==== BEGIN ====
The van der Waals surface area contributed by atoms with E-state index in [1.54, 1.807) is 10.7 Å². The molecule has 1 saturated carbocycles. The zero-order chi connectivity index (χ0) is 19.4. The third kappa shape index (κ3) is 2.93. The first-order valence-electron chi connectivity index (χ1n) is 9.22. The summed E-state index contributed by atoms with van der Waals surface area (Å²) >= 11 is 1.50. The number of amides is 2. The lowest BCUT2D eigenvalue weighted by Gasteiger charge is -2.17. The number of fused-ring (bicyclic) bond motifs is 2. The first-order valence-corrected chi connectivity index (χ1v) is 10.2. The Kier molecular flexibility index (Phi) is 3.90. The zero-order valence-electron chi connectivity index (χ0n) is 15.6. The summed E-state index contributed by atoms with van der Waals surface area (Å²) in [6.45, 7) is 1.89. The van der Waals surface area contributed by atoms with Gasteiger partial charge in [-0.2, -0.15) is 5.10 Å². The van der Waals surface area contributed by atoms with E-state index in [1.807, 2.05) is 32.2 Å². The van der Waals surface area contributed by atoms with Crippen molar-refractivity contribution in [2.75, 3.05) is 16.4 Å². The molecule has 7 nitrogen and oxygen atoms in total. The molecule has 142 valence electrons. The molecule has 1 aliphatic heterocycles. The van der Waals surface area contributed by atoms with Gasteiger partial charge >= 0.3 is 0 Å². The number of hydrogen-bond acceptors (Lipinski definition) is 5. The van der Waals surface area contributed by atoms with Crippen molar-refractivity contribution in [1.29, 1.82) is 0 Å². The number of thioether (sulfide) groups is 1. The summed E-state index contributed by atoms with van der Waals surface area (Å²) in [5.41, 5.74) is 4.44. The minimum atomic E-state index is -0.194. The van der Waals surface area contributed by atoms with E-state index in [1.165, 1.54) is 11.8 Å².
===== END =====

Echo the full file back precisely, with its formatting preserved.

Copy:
The van der Waals surface area contributed by atoms with E-state index in [1.54, 1.807) is 10.7 Å². The molecule has 1 saturated carbocycles. The zero-order chi connectivity index (χ0) is 19.4. The third kappa shape index (κ3) is 2.93. The first-order valence-electron chi connectivity index (χ1n) is 9.22. The summed E-state index contributed by atoms with van der Waals surface area (Å²) >= 11 is 1.50. The number of amides is 2. The lowest BCUT2D eigenvalue weighted by Gasteiger charge is -2.17. The number of fused-ring (bicyclic) bond motifs is 2. The first-order valence-corrected chi connectivity index (χ1v) is 10.2. The Kier molecular flexibility index (Phi) is 3.90. The zero-order valence-electron chi connectivity index (χ0n) is 15.6. The summed E-state index contributed by atoms with van der Waals surface area (Å²) in [6.45, 7) is 1.89. The van der Waals surface area contributed by atoms with Gasteiger partial charge in [-0.2, -0.15) is 5.10 Å². The van der Waals surface area contributed by atoms with E-state index in [1.807, 2.05) is 32.2 Å². The van der Waals surface area contributed by atoms with Crippen molar-refractivity contribution in [2.75, 3.05) is 16.4 Å². The molecule has 7 nitrogen and oxygen atoms in total. The molecule has 142 valence electrons. The molecule has 1 aliphatic heterocycles. The van der Waals surface area contributed by atoms with Gasteiger partial charge >= 0.3 is 0 Å². The number of hydrogen-bond acceptors (Lipinski definition) is 5. The van der Waals surface area contributed by atoms with Crippen molar-refractivity contribution in [1.29, 1.82) is 0 Å². The number of thioether (sulfide) groups is 1. The summed E-state index contributed by atoms with van der Waals surface area (Å²) in [5.41, 5.74) is 4.44. The minimum atomic E-state index is -0.194. The van der Waals surface area contributed by atoms with E-state index in [1.165, 1.54) is 11.8 Å².